Chapter 10 Constipation
Reviews of idiopathic megacolon have emphasized the importance of considering an extensive list of differential diagnoses (e.g., neuromuscular, mechanical, inflammatory, metabolic/endocrine, pharmacologic, environmental, and behavioral causes) for the obstipated cat (Box 10-1; reviewed in reference 1). One review of published cases suggests that 96% of cases of obstipation are accounted for by idiopathic megacolon (62%), pelvic canal stenosis (23%), nerve injury (6%), or Manx sacral spinal cord deformity (5%).2 A smaller number of cases are accounted for by complications of colopexy (1%), and colonic neoplasia (1%); colonic hypo- or aganglionosis was suspected in another 2% of cases. Inflammatory, pharmacologic, and environmental/behavioral causes were not cited as predisposing factors in any of the original case reports. Endocrine factors (e.g., obesity and hypothyroidism) were cited in several cases, but were not necessarily impugned as part of the pathogenesis of megacolon. It is important to consider an extensive list of differential diagnoses in an individual animal, but it should be kept in mind that most cases are idiopathic, orthopedic, or neurologic in origin. Behavioral (e.g., stress) and/or environmental (e.g., competition for the litter box) factors may play an important role in the development of the disorder, but haven’t been very well characterized in retrospective or prospective studies.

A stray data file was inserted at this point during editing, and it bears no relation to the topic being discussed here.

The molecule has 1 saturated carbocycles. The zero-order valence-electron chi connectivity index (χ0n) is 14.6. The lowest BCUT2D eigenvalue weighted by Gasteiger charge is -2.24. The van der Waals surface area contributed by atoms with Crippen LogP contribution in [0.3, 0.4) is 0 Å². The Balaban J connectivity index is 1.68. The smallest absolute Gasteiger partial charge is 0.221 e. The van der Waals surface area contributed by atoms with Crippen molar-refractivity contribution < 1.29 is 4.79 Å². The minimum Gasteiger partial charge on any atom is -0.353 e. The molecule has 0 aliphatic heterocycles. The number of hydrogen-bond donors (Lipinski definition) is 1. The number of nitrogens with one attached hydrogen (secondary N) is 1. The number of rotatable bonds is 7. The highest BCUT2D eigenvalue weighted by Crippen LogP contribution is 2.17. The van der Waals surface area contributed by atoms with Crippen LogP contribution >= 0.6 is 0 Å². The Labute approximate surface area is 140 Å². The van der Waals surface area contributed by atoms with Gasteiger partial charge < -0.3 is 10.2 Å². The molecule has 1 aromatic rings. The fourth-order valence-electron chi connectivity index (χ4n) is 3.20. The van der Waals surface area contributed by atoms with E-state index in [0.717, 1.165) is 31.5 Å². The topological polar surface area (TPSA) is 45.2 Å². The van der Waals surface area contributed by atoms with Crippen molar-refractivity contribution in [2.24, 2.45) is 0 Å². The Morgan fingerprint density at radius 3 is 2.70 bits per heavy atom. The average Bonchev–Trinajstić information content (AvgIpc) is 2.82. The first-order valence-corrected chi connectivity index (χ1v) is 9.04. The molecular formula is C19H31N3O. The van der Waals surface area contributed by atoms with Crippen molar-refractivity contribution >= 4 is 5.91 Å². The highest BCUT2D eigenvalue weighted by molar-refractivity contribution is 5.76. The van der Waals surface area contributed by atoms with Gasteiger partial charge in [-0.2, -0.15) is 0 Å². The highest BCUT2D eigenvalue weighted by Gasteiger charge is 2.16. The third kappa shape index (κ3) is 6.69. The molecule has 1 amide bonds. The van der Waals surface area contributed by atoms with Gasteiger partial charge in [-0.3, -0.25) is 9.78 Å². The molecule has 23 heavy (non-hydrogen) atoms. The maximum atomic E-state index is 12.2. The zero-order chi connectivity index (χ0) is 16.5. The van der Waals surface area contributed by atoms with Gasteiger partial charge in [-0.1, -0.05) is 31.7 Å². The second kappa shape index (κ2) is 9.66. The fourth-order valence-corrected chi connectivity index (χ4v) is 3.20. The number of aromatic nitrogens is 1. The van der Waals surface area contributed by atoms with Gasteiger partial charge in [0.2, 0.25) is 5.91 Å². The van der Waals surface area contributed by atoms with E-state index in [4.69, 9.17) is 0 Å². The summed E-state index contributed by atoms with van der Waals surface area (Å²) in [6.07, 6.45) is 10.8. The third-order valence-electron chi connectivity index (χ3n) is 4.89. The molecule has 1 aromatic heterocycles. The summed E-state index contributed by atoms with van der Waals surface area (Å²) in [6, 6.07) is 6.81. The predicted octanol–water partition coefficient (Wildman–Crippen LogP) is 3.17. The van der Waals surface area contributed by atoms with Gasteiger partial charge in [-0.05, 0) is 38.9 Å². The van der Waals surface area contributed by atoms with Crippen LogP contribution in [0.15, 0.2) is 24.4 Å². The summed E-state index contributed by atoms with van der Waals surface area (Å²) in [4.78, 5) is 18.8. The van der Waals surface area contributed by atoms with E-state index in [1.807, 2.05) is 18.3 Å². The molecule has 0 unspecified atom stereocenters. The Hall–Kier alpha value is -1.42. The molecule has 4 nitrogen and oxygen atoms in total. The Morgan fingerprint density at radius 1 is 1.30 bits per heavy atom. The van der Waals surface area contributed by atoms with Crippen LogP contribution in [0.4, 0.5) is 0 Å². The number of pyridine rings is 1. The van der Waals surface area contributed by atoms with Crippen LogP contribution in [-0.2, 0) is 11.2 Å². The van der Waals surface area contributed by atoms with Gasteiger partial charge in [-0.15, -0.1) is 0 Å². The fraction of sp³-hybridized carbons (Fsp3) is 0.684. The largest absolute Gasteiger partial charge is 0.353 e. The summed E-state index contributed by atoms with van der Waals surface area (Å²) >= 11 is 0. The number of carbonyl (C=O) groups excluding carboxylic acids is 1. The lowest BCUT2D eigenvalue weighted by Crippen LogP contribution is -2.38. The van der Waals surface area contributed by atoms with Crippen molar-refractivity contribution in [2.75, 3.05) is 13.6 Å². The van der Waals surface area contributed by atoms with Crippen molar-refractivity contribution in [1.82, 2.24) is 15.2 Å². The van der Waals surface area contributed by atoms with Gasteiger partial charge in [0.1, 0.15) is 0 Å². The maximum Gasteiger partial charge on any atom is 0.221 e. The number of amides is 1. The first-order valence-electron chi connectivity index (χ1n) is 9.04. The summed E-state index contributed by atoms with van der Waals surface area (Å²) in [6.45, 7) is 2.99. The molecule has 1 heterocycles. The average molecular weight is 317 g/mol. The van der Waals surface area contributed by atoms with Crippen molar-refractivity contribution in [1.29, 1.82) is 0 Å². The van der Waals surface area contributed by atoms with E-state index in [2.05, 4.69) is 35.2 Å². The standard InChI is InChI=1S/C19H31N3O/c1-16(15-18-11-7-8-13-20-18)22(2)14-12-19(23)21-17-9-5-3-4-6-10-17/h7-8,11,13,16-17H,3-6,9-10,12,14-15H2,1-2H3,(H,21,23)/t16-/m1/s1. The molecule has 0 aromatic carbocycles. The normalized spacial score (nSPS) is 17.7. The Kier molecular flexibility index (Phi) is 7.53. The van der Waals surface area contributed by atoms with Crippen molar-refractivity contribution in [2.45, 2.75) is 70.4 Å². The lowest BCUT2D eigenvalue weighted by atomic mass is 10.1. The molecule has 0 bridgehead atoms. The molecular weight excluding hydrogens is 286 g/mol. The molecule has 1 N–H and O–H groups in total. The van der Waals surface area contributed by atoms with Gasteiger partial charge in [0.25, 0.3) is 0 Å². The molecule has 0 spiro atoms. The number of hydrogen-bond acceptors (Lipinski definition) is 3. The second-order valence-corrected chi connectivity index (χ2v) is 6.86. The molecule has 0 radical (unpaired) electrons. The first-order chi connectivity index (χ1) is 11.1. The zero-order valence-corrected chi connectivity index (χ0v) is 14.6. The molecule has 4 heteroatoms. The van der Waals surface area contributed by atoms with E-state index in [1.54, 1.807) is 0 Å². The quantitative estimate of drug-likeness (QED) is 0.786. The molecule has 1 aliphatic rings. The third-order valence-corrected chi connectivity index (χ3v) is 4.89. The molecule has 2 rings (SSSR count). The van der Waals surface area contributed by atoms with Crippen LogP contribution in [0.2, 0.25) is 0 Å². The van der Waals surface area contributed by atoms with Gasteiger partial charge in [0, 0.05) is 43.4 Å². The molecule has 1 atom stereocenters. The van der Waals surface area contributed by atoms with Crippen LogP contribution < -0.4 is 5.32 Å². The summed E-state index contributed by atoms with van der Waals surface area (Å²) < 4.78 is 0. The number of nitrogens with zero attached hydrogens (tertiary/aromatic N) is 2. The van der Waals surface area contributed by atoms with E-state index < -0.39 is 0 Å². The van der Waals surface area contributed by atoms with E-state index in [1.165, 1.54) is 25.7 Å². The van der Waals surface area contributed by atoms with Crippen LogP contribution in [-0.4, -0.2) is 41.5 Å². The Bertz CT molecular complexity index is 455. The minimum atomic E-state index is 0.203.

Differential Diagnosis of Constipation in the Cat
Colonic smooth muscle: idiopathic megacolon, aging
Spinal cord disease: lumbosacral disease, cauda equine syndrome, sacral spinal cord deformities (Manx cat)
Hypogastric or pelvic nerve disorders: traumatic injury, malignancy, dysautonomia
Submucosal or myenteric plexus neuropathy: dysautonomia, aging
Intraluminal: foreign material (bones, plant material, hair), neoplasia, rectal diverticula, perineal hernia, anorectal strictures
Perianal fistula, proctitis, anal sac abscess, anorectal foreign bodies, perianal bite wounds
Metabolic and Endocrine
Metabolic: dehydration, hypokalemia, hypercalcemia